Our approach to community wealth building also arises from an understanding of the fact that the way in which the economic, financial and governance arrangements currently operate in the UK can mitigate against the interests of all too many of our citizens.
After the financial crisis, when the GDP (Gross Domestic Product) growth returned at the national level, this was solely due to the turnaround in the fortunes of Greater London and the South East – the figures for all the other UK regions were negative.
This pattern continues to be reflected, with deprivation and low quality employment particularly concentrated in the North of England.
We are working with other Lancashire authorities to secure a new devolution deal for Lancashire, but we are also getting on with working with other anchor institutions on supporting our local business base, improving productivity and jobs growth and localising spend and strengthening local supply chains.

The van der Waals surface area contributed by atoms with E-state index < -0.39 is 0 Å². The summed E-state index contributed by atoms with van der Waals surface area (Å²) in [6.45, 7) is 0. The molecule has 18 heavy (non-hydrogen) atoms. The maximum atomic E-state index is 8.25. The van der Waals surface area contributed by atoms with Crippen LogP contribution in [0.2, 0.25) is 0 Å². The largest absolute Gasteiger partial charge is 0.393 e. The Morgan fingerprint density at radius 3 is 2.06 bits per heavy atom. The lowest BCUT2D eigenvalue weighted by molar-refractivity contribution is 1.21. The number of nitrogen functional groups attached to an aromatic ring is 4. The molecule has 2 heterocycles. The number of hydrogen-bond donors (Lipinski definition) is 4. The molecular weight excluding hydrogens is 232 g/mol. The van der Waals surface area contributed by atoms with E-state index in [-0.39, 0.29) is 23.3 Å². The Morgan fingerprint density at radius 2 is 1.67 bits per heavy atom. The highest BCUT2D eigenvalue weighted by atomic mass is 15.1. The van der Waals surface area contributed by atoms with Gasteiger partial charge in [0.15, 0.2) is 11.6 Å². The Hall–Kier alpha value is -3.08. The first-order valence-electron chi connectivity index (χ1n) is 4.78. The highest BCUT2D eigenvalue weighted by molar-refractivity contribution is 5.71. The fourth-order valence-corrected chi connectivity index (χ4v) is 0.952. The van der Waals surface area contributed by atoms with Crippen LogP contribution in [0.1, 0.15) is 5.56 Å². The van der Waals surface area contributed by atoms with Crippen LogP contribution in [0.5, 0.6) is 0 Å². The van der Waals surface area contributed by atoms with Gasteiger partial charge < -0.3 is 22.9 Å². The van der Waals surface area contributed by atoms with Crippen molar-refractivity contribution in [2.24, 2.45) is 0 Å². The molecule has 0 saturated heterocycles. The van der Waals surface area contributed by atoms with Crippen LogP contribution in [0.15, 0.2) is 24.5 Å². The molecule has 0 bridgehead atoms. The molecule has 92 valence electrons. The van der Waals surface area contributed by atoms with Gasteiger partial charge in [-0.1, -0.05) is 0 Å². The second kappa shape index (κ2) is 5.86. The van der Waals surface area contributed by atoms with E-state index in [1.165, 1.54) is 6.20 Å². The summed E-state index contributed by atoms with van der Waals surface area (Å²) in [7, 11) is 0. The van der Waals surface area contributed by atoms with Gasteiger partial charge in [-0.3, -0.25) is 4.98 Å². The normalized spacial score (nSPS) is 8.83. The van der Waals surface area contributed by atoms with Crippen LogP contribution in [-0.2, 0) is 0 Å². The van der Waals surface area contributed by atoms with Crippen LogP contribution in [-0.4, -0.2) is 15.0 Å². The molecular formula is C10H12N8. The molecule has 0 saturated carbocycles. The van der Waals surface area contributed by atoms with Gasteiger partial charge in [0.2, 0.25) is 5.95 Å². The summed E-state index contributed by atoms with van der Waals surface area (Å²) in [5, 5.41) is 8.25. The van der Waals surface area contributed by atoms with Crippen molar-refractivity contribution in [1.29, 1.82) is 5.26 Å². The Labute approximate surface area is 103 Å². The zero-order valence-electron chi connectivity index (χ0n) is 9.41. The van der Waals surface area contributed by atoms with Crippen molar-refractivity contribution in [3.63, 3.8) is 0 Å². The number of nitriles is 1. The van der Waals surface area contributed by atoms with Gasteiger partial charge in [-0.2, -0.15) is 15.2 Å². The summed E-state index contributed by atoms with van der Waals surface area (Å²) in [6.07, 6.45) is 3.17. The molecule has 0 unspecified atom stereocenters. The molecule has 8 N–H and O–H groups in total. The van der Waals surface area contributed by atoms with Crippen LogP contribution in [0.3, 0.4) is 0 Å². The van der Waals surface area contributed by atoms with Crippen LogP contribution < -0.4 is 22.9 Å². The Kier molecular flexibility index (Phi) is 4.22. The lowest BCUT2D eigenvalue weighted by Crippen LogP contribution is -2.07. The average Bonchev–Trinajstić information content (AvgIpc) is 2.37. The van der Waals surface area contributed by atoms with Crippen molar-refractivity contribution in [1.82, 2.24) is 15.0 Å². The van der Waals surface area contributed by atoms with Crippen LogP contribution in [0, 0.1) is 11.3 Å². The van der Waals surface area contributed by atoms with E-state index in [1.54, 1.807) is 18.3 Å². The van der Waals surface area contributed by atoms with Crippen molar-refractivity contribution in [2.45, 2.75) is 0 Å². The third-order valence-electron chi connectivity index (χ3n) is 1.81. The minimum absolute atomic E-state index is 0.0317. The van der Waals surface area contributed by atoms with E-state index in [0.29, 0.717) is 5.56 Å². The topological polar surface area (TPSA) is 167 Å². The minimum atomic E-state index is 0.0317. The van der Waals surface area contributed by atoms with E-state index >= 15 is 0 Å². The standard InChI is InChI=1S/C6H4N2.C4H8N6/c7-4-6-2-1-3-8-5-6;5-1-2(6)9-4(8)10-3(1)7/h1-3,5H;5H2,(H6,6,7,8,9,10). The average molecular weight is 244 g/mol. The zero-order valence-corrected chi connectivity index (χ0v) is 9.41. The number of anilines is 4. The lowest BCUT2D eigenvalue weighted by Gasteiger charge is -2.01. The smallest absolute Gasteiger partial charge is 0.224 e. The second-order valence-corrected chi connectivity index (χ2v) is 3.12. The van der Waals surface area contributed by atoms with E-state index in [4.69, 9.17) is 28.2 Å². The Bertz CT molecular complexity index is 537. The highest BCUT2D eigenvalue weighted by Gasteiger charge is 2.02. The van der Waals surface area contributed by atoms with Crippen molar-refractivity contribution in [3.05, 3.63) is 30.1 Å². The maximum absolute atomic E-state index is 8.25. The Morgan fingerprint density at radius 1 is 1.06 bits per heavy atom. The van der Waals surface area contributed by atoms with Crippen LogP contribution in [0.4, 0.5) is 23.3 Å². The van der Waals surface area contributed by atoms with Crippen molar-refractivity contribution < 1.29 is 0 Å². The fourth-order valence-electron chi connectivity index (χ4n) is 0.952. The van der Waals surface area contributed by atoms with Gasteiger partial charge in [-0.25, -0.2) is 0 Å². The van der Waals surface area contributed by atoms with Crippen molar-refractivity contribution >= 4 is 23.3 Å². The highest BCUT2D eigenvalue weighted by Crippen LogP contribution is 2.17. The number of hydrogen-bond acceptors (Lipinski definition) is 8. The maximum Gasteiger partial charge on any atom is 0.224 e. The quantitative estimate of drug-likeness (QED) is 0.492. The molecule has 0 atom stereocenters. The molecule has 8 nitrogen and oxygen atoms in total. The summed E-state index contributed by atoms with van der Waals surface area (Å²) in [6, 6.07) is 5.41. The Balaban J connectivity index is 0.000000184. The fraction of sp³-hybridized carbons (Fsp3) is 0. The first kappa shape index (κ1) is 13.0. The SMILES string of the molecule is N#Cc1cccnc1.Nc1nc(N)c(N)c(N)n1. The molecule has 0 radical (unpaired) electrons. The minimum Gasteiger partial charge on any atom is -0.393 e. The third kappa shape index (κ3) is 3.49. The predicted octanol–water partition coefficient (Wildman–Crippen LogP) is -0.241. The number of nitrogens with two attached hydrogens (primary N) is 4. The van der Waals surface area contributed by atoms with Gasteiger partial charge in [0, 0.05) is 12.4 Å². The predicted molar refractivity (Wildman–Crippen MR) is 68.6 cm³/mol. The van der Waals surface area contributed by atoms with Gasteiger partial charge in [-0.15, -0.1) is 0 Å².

Preston is a strategic transport hub, located at the lowest bridging point of the River Ribble and at the crossing point of the main north-south and east-west road and rail links in the North West.
In the 19th century it became a key pivot for much of the Lancashire textile trade and then, as that succumbed to competition from the far East, it reinvented itself by the 1990s as the predominant location for the UK jeans industry.
In the new millennium it has evolved again, as a regional services centre, a centre for administration, retail, higher education and a focus for advanced engineering.
We are making a real impact upon the Preston economy and its residents. More money is being spent through procurement with Preston based businesses contributing towards their sustainability and growth. More jobs are being created in the Preston economy leading to decreases in unemployment and increased spending power amongst our residents.
Deprivation, as detailed on Index of Multiple Deprivation is decreasing. More employers are paying the Living Wage and pay is increasing particularly for women and part time workers.
We are understanding our wealth, harnessing its potential, and ensuring it is shared.